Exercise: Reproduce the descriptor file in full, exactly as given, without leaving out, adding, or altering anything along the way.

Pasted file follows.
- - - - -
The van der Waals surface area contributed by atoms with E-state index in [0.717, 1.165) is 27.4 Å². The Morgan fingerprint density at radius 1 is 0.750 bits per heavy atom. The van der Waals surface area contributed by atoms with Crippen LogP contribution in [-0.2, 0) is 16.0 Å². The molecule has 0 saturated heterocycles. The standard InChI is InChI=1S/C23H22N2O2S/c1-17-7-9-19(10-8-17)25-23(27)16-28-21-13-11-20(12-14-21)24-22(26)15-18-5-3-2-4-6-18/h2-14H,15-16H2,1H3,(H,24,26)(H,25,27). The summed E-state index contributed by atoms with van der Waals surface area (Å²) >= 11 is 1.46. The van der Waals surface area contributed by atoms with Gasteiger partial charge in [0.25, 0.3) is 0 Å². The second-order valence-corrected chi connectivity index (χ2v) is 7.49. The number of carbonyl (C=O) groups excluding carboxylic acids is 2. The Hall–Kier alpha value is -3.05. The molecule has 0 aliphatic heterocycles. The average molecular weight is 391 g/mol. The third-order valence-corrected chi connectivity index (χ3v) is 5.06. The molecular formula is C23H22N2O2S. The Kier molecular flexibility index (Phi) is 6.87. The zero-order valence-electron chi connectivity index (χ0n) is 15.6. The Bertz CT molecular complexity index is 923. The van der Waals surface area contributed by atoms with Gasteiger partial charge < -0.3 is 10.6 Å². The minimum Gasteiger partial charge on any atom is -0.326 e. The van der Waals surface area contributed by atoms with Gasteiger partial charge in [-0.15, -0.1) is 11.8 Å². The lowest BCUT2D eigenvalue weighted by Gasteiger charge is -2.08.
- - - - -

The van der Waals surface area contributed by atoms with E-state index in [0.717, 1.165) is 27.4 Å². The Morgan fingerprint density at radius 1 is 0.750 bits per heavy atom. The van der Waals surface area contributed by atoms with Crippen LogP contribution in [-0.2, 0) is 16.0 Å². The molecule has 0 saturated heterocycles. The standard InChI is InChI=1S/C23H22N2O2S/c1-17-7-9-19(10-8-17)25-23(27)16-28-21-13-11-20(12-14-21)24-22(26)15-18-5-3-2-4-6-18/h2-14H,15-16H2,1H3,(H,24,26)(H,25,27). The summed E-state index contributed by atoms with van der Waals surface area (Å²) >= 11 is 1.46. The van der Waals surface area contributed by atoms with Gasteiger partial charge in [0.25, 0.3) is 0 Å². The second-order valence-corrected chi connectivity index (χ2v) is 7.49. The number of carbonyl (C=O) groups excluding carboxylic acids is 2. The Hall–Kier alpha value is -3.05. The molecule has 0 aliphatic heterocycles. The average molecular weight is 391 g/mol. The third-order valence-corrected chi connectivity index (χ3v) is 5.06. The molecular formula is C23H22N2O2S. The Kier molecular flexibility index (Phi) is 6.87. The zero-order valence-electron chi connectivity index (χ0n) is 15.6. The Bertz CT molecular complexity index is 923. The van der Waals surface area contributed by atoms with Gasteiger partial charge < -0.3 is 10.6 Å². The minimum Gasteiger partial charge on any atom is -0.326 e. The van der Waals surface area contributed by atoms with Gasteiger partial charge in [-0.15, -0.1) is 11.8 Å². The lowest BCUT2D eigenvalue weighted by Gasteiger charge is -2.08.